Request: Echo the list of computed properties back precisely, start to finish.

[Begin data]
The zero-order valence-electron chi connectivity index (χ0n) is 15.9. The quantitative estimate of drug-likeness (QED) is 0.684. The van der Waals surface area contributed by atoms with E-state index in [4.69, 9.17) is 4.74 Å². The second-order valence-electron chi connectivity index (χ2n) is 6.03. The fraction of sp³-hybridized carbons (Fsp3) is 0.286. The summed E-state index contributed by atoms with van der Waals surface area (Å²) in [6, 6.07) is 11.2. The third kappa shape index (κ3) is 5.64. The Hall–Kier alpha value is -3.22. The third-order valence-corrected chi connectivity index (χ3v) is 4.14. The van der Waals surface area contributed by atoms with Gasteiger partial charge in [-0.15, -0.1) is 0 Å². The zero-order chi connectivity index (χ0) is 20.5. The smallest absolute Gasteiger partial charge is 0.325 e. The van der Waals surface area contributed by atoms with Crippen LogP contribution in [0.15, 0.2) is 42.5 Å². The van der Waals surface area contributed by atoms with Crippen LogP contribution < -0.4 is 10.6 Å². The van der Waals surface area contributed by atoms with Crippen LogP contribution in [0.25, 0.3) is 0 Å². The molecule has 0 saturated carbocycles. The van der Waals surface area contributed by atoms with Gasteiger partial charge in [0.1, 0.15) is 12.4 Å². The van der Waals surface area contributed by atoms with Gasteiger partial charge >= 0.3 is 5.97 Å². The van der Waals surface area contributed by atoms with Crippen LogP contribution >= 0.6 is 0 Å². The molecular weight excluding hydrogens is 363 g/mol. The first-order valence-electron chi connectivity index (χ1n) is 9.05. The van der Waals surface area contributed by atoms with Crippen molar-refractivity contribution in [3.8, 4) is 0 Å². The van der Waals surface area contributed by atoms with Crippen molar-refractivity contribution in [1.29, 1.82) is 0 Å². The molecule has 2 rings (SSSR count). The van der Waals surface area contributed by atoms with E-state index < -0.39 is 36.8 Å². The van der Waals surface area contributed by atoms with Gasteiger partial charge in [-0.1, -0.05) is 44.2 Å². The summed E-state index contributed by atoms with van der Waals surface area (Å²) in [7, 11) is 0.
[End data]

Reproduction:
The zero-order valence-electron chi connectivity index (χ0n) is 15.9. The quantitative estimate of drug-likeness (QED) is 0.684. The van der Waals surface area contributed by atoms with E-state index in [4.69, 9.17) is 4.74 Å². The second-order valence-electron chi connectivity index (χ2n) is 6.03. The fraction of sp³-hybridized carbons (Fsp3) is 0.286. The summed E-state index contributed by atoms with van der Waals surface area (Å²) in [6, 6.07) is 11.2. The third kappa shape index (κ3) is 5.64. The Hall–Kier alpha value is -3.22. The third-order valence-corrected chi connectivity index (χ3v) is 4.14. The van der Waals surface area contributed by atoms with Gasteiger partial charge in [-0.15, -0.1) is 0 Å². The zero-order chi connectivity index (χ0) is 20.5. The smallest absolute Gasteiger partial charge is 0.325 e. The van der Waals surface area contributed by atoms with Crippen LogP contribution in [0.15, 0.2) is 42.5 Å². The van der Waals surface area contributed by atoms with Crippen LogP contribution < -0.4 is 10.6 Å². The van der Waals surface area contributed by atoms with Crippen LogP contribution in [0.25, 0.3) is 0 Å². The molecule has 0 saturated carbocycles. The van der Waals surface area contributed by atoms with Gasteiger partial charge in [0.1, 0.15) is 12.4 Å². The van der Waals surface area contributed by atoms with Gasteiger partial charge >= 0.3 is 5.97 Å². The van der Waals surface area contributed by atoms with Crippen LogP contribution >= 0.6 is 0 Å². The molecular weight excluding hydrogens is 363 g/mol. The first-order valence-electron chi connectivity index (χ1n) is 9.05. The van der Waals surface area contributed by atoms with Crippen molar-refractivity contribution in [3.8, 4) is 0 Å². The van der Waals surface area contributed by atoms with Crippen molar-refractivity contribution in [1.29, 1.82) is 0 Å². The molecule has 2 rings (SSSR count). The van der Waals surface area contributed by atoms with E-state index < -0.39 is 36.8 Å². The van der Waals surface area contributed by atoms with Gasteiger partial charge in [-0.1, -0.05) is 44.2 Å². The summed E-state index contributed by atoms with van der Waals surface area (Å²) in [7, 11) is 0.